While hardware problems are typically resolved with automation within the Azure infrastructure, there can be hardware problems that are harder to fully identify. An example that Carlin mentioned was a firmware problem on local SSDs (Azure SQL Premium and Business Critical use local SSD for data storage) that, in rare circumstances, caused a read/write ordering race condition that led to data corruption. However, since these tiers of Azure SQL use Availability Group technology for high availability, and the Availability Group will attempt to automatically repair pages across replicas, these rare failures were made even harder to detect in the Azure platform. This was relatively easy to detect through telemetry, but the repair and root-cause analysis was challenging due to the low frequency of the issue.

You would think that all parts of the Azure platform have the same hardware -- and, for the most part, that's accurate. Given the scale of the hardware deployed, however, there are many differences in versions of firmware, and even different generations of hardware that are still supported within Azure. This makes identifying and correlating bugs to specific hardware platforms part of the challenge of managing a large-scale database service in a public cloud.

Carlin mentioned an observation that many Microsoft Most Valuable Professionals (MVPs) I know have made: Microsoft had 20 years of experience building database software but, before the Azure platform, had very little experience with running SQL Server in production. Microsoft's experiences running SQL Server at hyperscale and the rich telemetry pipeline it has built allow the Azure SQL team to identify previously undetected -- or at least very rare -- issues within the SQL Server engine. An example of this was a lost write detection mechanism to detect the most common cause of database corruption, automatically alerting the engineering team to any mismatch in the data.

The telemetry also enables observation of common performance anti-patterns, which in turn enables focused development investments in those areas. You can see this new functionality across the SQL Server landscape with features like Accelerated Data Recovery or some of the Intelligent Query Processing features that have been built based on learning from telemetry. This also shows in the automatic tuning feature of Azure SQL Database, which can create and test new indexes and change query plans in your database without administrator intervention. This process is tested and validated in a background instance, so the platform will not implement changes until they have been tested successfully against your workload.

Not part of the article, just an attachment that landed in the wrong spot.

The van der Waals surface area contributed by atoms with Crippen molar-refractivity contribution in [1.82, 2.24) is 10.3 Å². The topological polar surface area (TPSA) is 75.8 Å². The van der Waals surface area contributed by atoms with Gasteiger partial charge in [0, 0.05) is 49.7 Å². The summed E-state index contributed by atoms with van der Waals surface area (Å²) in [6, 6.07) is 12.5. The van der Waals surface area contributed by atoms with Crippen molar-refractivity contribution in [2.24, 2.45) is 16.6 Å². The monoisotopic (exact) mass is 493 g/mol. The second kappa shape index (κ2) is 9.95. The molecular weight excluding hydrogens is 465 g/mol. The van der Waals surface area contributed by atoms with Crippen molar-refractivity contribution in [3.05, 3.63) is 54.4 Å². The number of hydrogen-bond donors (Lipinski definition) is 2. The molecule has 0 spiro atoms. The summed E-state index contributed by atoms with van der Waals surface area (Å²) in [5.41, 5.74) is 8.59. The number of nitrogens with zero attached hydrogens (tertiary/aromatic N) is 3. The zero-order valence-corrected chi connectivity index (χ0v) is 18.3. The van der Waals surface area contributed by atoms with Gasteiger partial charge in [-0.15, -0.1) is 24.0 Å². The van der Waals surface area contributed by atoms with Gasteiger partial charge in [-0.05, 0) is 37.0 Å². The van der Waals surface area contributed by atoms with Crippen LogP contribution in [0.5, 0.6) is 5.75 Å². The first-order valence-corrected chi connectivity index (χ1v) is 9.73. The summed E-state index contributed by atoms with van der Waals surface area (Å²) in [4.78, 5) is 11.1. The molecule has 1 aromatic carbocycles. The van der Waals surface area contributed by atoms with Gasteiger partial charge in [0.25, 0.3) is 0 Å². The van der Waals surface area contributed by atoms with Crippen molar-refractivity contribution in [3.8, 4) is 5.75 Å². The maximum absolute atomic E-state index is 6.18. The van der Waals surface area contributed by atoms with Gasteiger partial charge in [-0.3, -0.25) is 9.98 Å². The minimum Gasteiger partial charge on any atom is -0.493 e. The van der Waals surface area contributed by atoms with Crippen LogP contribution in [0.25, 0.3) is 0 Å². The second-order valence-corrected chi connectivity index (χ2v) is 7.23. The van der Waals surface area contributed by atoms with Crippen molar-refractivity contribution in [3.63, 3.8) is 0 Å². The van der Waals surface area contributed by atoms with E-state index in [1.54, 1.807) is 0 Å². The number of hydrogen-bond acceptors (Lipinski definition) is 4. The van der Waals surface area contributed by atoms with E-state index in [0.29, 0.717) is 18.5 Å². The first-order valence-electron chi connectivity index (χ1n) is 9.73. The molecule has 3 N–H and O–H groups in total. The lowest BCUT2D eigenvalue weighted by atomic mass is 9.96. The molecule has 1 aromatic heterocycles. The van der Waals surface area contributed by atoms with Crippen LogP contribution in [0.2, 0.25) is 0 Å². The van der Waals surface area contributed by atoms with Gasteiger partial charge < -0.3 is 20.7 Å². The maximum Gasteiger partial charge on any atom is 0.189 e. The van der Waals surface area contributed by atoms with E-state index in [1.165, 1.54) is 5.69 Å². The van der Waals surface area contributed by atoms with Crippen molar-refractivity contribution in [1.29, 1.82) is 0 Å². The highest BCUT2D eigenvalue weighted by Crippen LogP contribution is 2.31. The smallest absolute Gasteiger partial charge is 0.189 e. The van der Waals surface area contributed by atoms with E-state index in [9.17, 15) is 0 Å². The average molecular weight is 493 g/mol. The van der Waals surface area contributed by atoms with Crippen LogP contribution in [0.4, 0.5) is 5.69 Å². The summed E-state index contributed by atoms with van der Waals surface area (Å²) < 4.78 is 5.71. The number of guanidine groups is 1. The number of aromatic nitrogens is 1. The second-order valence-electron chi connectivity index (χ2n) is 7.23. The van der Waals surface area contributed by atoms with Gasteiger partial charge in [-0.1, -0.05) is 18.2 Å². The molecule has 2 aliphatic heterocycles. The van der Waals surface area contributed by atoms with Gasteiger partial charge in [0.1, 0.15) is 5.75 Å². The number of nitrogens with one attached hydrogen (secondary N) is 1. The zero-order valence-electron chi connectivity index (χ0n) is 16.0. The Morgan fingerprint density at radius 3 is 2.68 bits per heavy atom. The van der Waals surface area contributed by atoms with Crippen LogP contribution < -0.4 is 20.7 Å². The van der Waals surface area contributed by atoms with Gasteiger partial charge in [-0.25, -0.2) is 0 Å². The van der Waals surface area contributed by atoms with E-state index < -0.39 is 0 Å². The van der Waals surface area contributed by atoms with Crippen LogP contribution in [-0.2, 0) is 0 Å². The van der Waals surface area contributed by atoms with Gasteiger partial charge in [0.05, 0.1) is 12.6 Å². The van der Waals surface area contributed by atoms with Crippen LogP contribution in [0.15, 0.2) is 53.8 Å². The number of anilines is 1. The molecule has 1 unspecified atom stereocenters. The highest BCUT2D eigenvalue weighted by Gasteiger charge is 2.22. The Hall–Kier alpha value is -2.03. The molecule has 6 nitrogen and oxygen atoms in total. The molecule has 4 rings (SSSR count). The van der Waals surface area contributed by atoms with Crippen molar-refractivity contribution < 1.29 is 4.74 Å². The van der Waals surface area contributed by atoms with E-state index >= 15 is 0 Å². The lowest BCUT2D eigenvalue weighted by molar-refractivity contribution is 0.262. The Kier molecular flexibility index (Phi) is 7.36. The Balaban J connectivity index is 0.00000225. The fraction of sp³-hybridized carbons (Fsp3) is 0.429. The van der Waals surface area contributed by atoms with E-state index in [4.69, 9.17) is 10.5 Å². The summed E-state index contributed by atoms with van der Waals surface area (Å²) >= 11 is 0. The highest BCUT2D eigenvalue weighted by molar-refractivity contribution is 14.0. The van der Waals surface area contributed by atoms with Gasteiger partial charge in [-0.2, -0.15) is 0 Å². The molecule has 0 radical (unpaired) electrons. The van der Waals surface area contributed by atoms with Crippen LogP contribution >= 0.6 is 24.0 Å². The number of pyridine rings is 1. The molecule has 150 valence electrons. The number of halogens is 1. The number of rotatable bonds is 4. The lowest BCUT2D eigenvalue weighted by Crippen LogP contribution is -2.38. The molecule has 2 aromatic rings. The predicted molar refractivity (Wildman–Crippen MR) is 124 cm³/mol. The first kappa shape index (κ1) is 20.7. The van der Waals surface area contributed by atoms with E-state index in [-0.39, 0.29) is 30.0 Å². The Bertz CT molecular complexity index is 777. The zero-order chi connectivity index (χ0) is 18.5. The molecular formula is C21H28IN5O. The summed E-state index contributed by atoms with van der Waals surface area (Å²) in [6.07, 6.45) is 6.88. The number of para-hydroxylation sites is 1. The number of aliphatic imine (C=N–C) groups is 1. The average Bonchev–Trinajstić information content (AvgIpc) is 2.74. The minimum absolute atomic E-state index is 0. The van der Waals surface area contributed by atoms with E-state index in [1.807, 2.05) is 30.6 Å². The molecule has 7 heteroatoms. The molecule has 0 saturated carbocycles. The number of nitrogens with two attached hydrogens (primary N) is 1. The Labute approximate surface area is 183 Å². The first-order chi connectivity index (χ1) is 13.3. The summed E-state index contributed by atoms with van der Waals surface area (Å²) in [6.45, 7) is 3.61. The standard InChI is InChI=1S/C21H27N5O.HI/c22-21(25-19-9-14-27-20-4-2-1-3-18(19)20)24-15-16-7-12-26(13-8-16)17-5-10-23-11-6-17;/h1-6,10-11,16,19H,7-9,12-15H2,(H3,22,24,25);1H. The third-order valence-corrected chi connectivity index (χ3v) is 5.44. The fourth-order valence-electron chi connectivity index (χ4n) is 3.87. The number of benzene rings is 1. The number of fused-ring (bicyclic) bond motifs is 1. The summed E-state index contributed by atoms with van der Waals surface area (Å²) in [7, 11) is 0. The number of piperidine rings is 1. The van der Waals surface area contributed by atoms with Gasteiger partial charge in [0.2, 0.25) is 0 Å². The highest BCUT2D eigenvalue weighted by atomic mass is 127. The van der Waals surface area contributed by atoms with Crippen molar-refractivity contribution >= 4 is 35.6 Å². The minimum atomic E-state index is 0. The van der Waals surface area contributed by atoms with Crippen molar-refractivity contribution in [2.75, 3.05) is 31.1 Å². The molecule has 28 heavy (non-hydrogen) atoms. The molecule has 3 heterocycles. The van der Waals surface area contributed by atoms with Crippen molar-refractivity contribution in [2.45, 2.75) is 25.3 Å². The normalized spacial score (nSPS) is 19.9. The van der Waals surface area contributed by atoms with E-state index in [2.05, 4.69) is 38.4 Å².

Building large-scale cloud services takes a lot of people and a lot of capital investment. When you look at the costs of a service versus the costs of hosting a solution on-premises or running it in an Infrastructure as a Service (IaaS) VM, you should evaluate the service to see what kind of value it delivers above you managing your own VM.

In the case of Azure SQL, you get high availability, backups, automated patching and automated tuning. Beyond just automated patching, you are always on the latest version of the SQL Server engine, with the added benefit of any regressions or problems with a patch being managed for you by Microsoft. These features should be considered as heavy bonuses when choosing database services. By using telemetry in connection with ownership of the source code, Microsoft can deliver rapid enhancements to the Azure SQL product line, including on-premises SQL Server.

About the Author

Joseph D'Antoni is an Architect and SQL Server MVP with over a decade of experience working in both Fortune 500 and smaller firms. He is currently Principal Consultant for Denny Cherry and Associates Consulting. He holds a BS in Computer Information Systems from Louisiana Tech University and an MBA from North Carolina State University. Joey is the co-president of the Philadelphia SQL Server Users Group . He is a frequent speaker at PASS Summit, TechEd, Code Camps, and SQLSaturday events.